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She really loves those tiger feet

By Xinhua in Zhengzhou | China Daily | Updated: 2017-03-17 08:14

She really loves those tiger feet

Hu Shuqing displays two pairs of tiger-head shoes from her collection at her home in Zhengzhou, Henan province. [Photo/Xinhua]

Collector hopes to preserve folk art footwear for next generation

For centuries, children in North China wore tiger-head shoes - so named because of the toe cap that resembles the head of a big cat.

That was until about 30 years ago, when the traditional footwear, much like the animal itself, began to go extinct.

Hu Shuqing, 51, from Central China's Henan province, has spent 17 years collecting more than 10,000 pairs of the shoes.

"I will give most of them to public museums, so that the next generation and the one after can see them," she said.

Chinese people began making tiger-head shoes in ancient times, believing images of the animals, which were thought of as the king of beasts, could protect their children from evil.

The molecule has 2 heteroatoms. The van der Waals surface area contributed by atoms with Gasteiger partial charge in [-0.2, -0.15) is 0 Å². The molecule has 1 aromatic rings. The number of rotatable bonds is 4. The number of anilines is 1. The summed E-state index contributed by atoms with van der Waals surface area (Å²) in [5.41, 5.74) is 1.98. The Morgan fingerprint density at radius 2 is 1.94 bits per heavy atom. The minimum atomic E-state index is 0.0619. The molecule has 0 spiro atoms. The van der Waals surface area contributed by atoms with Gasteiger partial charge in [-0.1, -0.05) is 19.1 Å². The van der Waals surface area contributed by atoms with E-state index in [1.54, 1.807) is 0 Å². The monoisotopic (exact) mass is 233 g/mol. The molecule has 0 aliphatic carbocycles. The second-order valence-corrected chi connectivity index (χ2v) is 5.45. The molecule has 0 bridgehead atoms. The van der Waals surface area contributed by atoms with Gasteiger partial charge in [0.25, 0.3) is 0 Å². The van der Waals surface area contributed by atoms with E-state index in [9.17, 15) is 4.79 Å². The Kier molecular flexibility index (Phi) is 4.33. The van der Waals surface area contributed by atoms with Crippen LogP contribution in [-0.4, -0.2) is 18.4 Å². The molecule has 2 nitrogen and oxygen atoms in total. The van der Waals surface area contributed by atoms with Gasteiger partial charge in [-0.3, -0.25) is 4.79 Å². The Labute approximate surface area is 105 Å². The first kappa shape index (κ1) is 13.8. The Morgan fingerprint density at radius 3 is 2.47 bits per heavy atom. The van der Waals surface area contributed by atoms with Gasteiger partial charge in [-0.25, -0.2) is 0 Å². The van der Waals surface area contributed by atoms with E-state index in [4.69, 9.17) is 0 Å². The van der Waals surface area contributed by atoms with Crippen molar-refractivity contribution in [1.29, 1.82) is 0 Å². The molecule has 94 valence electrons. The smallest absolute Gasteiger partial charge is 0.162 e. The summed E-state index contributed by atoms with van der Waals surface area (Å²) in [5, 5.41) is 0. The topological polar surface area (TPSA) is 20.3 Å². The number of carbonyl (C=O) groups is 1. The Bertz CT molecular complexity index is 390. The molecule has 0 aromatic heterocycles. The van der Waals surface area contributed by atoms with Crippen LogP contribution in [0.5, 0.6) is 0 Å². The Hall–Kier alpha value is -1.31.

An old folk tale tells of a wicked official who abducted the beautiful wife of a boatman. Missing his mother badly, her son went to see the official in a pair of tiger-head shoes. The official refused to let the woman go and the shoes suddenly turned into two tigers that killed him, so the family could be reunited.

Tiger-head shoes have many variants. Some people swap the tiger head for frogs or peacocks, while more eccentric designs include spiders, snakes and scorpions.

Hu was born into a family of paper cutters and both her mother and grandmother could also make tiger-head shoes. "My daughter grew up wearing the shoes her grandma made," she said.

But her passion for collecting the shoes did not begin until 2000, when she spotted a pair at a Spring Festival temple fair.

"The tigers on the shoes were embroidered according to paper-cutting patterns," she said.

From that day forth, she has collected the shoes, first in her home county of Qixian, then farther afield in other provinces such as Hebei and Shandong.

Hu often goes collecting between September and December. "Kids wear tiger-head shoes in winter," she said. "They are pretty and warm."

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